"Accordingly, it is critical that men who show symptoms of the coronavirus, including shortness of breath, cough, fever, aches, or chills, immediately contact their doctor or healthcare provider. Doing so will ensure that they receive the care they need and help prevent the spread of this disease," Trump said in part. 

Trump added that the Coronavirus Aid, Relief, and Economic Security (CARES) Act has enhanced access to health care and treatment services for all health conditions, including mental illness, while also reducing the likelihood of transmission of diseases like coronavirus by expanding telehealth coverage for the duration of this public health emergency.

This presidential message comes at a time when Trump has been planning a rally in Tulsa, Oklahoma — despite concerns about social distancing — and he has not been wearing a mask during public speeches and press conferences. 

What the research says: Researchers have noted that more men appear to be dying from Covid-19 than women during the pandemic. A CNN analysis earlier this year found that in the countries for which data was available — spanning nearly a quarter of the world's population — men were 50% more likely than women to die after being diagnosed with Covid-19.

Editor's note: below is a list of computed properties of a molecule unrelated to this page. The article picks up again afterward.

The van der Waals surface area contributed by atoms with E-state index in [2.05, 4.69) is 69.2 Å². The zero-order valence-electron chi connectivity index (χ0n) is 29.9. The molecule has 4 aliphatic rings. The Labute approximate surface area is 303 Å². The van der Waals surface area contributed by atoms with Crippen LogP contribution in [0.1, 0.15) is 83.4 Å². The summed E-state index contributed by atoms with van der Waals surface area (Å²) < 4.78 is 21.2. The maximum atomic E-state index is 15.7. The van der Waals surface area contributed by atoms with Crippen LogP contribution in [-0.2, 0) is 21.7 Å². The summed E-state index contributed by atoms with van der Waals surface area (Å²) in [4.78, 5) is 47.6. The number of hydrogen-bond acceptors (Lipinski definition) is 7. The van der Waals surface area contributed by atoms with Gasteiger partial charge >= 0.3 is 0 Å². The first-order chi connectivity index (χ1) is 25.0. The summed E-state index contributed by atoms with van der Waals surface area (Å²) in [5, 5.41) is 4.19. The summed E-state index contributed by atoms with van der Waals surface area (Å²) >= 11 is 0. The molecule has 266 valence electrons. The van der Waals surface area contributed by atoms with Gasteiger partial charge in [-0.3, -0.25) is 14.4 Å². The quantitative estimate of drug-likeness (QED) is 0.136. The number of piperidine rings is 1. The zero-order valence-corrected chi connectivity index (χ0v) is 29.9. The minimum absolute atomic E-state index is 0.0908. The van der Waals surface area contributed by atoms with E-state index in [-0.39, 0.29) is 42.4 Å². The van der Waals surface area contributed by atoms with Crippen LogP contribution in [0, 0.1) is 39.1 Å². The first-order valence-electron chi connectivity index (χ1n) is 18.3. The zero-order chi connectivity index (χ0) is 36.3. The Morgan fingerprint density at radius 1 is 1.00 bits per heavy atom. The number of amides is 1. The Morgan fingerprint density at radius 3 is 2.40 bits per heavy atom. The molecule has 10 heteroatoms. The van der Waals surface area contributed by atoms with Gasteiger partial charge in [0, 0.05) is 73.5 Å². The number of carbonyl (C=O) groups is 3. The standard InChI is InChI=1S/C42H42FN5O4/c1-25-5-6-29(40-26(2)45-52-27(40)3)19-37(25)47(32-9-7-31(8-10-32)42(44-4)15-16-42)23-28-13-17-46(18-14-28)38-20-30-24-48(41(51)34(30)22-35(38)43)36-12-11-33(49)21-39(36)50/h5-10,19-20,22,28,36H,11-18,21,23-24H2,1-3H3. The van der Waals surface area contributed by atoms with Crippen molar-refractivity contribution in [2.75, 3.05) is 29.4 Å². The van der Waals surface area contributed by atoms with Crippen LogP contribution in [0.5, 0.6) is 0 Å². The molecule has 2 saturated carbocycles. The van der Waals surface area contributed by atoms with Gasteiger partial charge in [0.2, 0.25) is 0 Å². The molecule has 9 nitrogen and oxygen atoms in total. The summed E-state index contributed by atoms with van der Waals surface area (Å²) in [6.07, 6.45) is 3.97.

10:06 a.m. ET, June 15, 2020

Former FDA head says he would "certainly counsel against" attending political rallies

From CNN Health’s Naomi Thomas

Dr. Scott Gottlieb, former commissioner of the US Food and Drug Administration, speaks at the Newseum on March 6, 2019 in Washington.
Dr. Scott Gottlieb, former commissioner of the US Food and Drug Administration, speaks at the Newseum on March 6, 2019 in Washington. Mark Wilson/Getty Images

Dr. Scott Gottlieb, former commissioner of the US Food and Drug Administration, said he would advise against attending large political rallies.

“I would certainly counsel against it,” Gottlieb said on CBS’ Face the Nation Sunday, as the President prepares to begin holding events again. “If I was giving advice to the administration on this, I would say they should withhold large political rallies right now.”

Gottlieb also said that as we are taking many infections with us heading into fall, that the government and the Trump administration should be setting an example by encouraging people to wear masks and social distance.

Setting this example would be “a powerful message to individual people across the country,” he said.

Gottlieb agreed with comments made by White House Coronavirus Response Coordinator Dr. Deborah Birx about the use of masks at nationwide protests being less effective due to things like shouting, saying that he had seen data that supported this.

“Obviously the risk is a little bit diminished when you’re outside versus indoors, but we know these large gatherings are going to lead to more spread,” Gottlieb said.

However, while there are things that can be done to reduce the risks, this is a shared responsibility for everyone.